Another imperative was the ability to add value to its existing, homegrown solution for capturing bill data and action called “committee automation”. “We were adamant about maintaining our existing architecture. One component of that was using our in-house application, not purchasing a new system,” recalls Kriegish. Granicus’ open platform allowed the Office of Legislative Information Services to use a software development kit (SDK) to easily exchange data between the Granicus MediaManager platform and the Committee Automation system.
Due to the tight integration between the two systems, the Clerk of the Committee was able to perform video indexing live during the meeting—without changing her existing recordkeeping process. As a result, the agency could add timestamping functionality easily to the existing meeting process.
New search features help citizens stay informed on key issues without wading through hours of video.
“Using Granicus technologies, we were able to create a Web environment for finding legislative info and viewing integrated streaming video,” explains Kriegish. The technology workflow created an integrated public record on the Tennessee General Assembly’s website containing audio/video streaming media and integrated, meeting-related-documents including agendas, minutes, calendars, journals, bills and resolutions—all cross-linked and searchable by keyword. As a result, citizens could instantly retrieve information pertaining to a House and Senate Committee meeting using a simple keyword-search or quick navigation options.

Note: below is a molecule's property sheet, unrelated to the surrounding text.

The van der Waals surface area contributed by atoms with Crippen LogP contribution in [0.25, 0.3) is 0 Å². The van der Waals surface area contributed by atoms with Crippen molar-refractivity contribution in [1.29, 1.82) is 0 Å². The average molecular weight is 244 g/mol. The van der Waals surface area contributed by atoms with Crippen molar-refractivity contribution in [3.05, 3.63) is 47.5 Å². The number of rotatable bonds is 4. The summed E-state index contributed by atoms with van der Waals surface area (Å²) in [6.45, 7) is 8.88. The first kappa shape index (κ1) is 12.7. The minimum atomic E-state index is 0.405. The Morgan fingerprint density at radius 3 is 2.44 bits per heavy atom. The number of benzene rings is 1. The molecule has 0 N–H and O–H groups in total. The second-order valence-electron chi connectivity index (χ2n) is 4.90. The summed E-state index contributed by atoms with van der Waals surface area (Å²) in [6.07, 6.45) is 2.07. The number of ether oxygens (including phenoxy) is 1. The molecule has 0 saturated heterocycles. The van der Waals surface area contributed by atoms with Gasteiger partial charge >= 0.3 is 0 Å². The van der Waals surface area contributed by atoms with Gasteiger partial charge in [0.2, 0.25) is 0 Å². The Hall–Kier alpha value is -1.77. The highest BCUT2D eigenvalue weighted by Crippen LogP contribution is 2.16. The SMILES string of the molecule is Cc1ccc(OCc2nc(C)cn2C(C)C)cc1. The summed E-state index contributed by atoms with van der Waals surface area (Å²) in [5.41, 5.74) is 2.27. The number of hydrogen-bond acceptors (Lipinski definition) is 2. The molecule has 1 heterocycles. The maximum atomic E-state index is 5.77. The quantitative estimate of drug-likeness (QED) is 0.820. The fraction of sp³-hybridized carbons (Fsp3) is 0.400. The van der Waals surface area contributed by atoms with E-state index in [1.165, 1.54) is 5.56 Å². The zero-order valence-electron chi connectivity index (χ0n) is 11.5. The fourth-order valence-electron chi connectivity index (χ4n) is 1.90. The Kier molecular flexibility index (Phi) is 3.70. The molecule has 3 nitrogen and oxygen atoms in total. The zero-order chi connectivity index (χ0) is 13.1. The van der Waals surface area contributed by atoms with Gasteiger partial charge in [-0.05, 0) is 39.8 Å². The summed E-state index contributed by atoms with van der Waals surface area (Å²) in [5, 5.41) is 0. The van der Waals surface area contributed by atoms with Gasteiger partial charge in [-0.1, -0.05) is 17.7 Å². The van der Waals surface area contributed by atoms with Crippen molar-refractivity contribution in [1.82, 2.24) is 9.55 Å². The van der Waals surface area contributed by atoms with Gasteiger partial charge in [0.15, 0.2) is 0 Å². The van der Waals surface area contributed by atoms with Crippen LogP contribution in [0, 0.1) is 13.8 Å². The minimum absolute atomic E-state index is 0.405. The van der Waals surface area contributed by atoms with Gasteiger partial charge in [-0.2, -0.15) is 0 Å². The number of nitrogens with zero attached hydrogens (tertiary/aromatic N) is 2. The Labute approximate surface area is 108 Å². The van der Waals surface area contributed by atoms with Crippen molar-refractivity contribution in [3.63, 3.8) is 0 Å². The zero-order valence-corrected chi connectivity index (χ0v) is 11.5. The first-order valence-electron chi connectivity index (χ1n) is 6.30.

State agency’s website achieved record-breaking visits
Since the implementation of Granicus, the agency has grossed nearly 30,000 hits to its archived video content and averages nearly 4,000 hits per month. In fact, it has achieved a record-breaking 1,400 live hits to the House session streaming video. These numbers illustrate the vast improvements the Tennessee General Assembly has made to the accessibility of their information. Due to their integrated public record of meeting information and streaming media, citizens have stayed informed of proposed legislation.
Beyond transparency and citizen involvement improvements, the Tennessee General Assembly has increased operational efficiency with the Granicus system. “Management and organization of video over our previous practices were improved significantly. Because fewer people are involved in the process there has been far less error in the scheduling, recording, and posting of events both real-time and on-demand,” says Kriegish.
Granicus’ multicast functionality, called StreamReplicator, has enabled the agency to minimize bandwidth consumption on its internal network. Video storage has also become a much simpler process. “With Granicus MediaVault, we’ve achieved more time savings. Our previous method for storage was manual and relied on a person to accommodate the workflow,” says Kriegish. With on-site media servers, the staff has been able to automate its internal streaming and media storage process, freeing-up the staff time that was previously required. Working together, the MediaVault and StreamReplicator architecture has enabled the Tennessee General Assembly to preserve bandwidth by reliably delivering streams to citizens or staff according to their position on an internal (LAN) or external (WAN) network.